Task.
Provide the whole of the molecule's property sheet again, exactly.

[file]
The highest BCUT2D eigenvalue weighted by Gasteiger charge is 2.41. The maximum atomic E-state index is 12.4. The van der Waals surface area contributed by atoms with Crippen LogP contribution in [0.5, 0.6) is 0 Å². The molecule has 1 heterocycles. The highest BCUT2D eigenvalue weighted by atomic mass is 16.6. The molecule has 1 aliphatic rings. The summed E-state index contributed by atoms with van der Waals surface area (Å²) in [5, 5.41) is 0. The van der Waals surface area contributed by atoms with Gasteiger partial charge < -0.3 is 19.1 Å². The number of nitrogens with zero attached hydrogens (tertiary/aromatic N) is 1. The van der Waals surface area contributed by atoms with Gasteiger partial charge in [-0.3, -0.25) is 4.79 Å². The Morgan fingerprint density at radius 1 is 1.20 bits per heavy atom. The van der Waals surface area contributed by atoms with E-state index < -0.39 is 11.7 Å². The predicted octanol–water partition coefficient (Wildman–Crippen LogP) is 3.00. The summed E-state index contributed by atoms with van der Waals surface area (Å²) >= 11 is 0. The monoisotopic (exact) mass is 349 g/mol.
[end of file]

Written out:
The highest BCUT2D eigenvalue weighted by Gasteiger charge is 2.41. The maximum atomic E-state index is 12.4. The van der Waals surface area contributed by atoms with Crippen LogP contribution in [0.5, 0.6) is 0 Å². The molecule has 1 heterocycles. The highest BCUT2D eigenvalue weighted by atomic mass is 16.6. The molecule has 1 aliphatic rings. The summed E-state index contributed by atoms with van der Waals surface area (Å²) in [5, 5.41) is 0. The van der Waals surface area contributed by atoms with Gasteiger partial charge < -0.3 is 19.1 Å². The number of nitrogens with zero attached hydrogens (tertiary/aromatic N) is 1. The van der Waals surface area contributed by atoms with Gasteiger partial charge in [-0.3, -0.25) is 4.79 Å². The Morgan fingerprint density at radius 1 is 1.20 bits per heavy atom. The van der Waals surface area contributed by atoms with E-state index < -0.39 is 11.7 Å². The predicted octanol–water partition coefficient (Wildman–Crippen LogP) is 3.00. The summed E-state index contributed by atoms with van der Waals surface area (Å²) >= 11 is 0. The monoisotopic (exact) mass is 349 g/mol.